Also, I really like her flowers.
I finished it at home by inking the leftmost hand, the triangles, gold details, and slight shading via line quality.
For the next two weeks, I sketched and inked the drawing. I used a reference photo of myself in that pose and a reference photo of Kenan and Grace holding hands.
To be honest I didn’t find much substance to discuss in either of these articles. One was very short (which I was thankful for since I was swamped with homework) and the other seemed more focused on statistics and facts about the Guerrilla Girls. I found the in-class discussion more interesting and thought-provoking. One thing in particular caught my attention – one of my questions answered another. I had asked why accessibility was important in the effectiveness of protest art, and also asked what artists can do to prevent “preaching to the converted.” In our seminar, we brought up how making the art accessible to a large, nonspecific audience prevents that.
Another concept I found interesting was the idea that “it’s not always about form and aesthetic, but about the purpose and effectiveness of an object.” To me, that is no longer art. In the seminar, others mentioned that as long as it was created with the intention of being art, then it is still art. To me, though, if it isn’t at all about form and aesthetic but is just about function, then that isn’t art anymore, it’s a tool. The example mentioned in the article was inflatable cobblestones by a group called Tools for Action (not art for action?) to turn violent objects into protection. I guess some would say that’s art because it’s making some sort of statement, but that’s not what the protest was about. (Also, not everything that makes a statement is necessarily art.) I don’t know, the premise of this whole article seemed a bit weird to me.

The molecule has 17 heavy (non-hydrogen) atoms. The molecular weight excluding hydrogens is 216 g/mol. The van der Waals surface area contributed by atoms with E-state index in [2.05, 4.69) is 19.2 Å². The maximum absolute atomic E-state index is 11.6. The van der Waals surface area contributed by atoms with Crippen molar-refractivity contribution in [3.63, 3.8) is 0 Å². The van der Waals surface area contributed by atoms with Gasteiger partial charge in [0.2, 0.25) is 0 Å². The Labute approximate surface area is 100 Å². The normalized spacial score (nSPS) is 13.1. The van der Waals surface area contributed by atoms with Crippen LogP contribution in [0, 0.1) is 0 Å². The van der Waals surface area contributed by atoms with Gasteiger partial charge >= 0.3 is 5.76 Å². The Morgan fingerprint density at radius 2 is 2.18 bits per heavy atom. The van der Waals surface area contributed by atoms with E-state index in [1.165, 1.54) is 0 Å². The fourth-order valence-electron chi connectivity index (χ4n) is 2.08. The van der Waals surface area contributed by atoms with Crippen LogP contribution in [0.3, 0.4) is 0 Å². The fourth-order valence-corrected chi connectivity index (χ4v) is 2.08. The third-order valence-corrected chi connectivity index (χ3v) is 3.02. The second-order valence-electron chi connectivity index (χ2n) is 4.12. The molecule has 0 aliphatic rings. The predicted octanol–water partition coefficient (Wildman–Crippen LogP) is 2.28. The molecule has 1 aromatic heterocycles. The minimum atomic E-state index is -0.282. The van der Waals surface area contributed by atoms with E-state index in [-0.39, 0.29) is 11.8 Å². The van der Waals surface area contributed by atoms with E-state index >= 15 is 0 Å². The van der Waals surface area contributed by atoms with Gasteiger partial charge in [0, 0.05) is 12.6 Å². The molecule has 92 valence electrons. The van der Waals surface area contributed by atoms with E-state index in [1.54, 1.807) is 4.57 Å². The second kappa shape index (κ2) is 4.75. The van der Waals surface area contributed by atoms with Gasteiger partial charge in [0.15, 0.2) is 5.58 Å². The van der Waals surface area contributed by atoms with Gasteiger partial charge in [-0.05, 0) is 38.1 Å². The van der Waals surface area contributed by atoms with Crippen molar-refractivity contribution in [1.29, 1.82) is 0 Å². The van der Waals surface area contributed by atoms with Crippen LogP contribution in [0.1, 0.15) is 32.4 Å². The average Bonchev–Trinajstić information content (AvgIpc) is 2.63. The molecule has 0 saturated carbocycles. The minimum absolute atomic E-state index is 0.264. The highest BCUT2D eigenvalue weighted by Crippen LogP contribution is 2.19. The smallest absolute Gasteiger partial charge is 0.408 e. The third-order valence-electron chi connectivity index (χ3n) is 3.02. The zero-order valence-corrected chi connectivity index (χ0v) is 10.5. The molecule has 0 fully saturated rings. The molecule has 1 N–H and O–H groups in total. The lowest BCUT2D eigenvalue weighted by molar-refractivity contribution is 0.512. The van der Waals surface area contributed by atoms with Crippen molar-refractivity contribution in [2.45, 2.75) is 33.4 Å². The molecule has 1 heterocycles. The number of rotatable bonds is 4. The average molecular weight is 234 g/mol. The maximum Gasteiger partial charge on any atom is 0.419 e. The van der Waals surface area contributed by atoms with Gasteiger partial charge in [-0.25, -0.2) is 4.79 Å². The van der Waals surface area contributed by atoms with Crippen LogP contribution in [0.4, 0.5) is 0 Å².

The Guerrilla Girls article, though it was full of statistics, did mention some interesting insight. (Not to dismiss the statistics – I just don’t want to comment on them here.) The author said that the more people are informed of an issue, the more they will want to act on it “(hopefully.)” This is another thing we mentioned in class. Protest art may be helpful for spreading awareness, but it’s hard to see any direct effects of it. I also questioned its importance in my curiosity page this quarter. However, I feel that the Guerrilla Girls are a unique case, since, like in the author’s case, many people were not aware or conscious of the problem the artists addressed. I feel like a lot of protest art protests things that many people know are wrong, but the Guerrilla Girls really brought a new issue to light. I think that this, in addition to their angry attitude, is what makes them an effective group.
I want to do something like my summer project but as always it's hard to come up with ideas. I can come up with WHAT I want to draw (e.g. "my character Jen looking intimidating after a fight") but not HOW to draw it (e.g. "what should the angle be? what pose should she be in? what should she be wearing? how should it be cropped? what colors should i use? how can i make it more interesting than just a person standing on a page?) so that's why it's so hard for me to come up with ideas.
Kristin Hines - Student artist at Maggie L. Walker Governor's School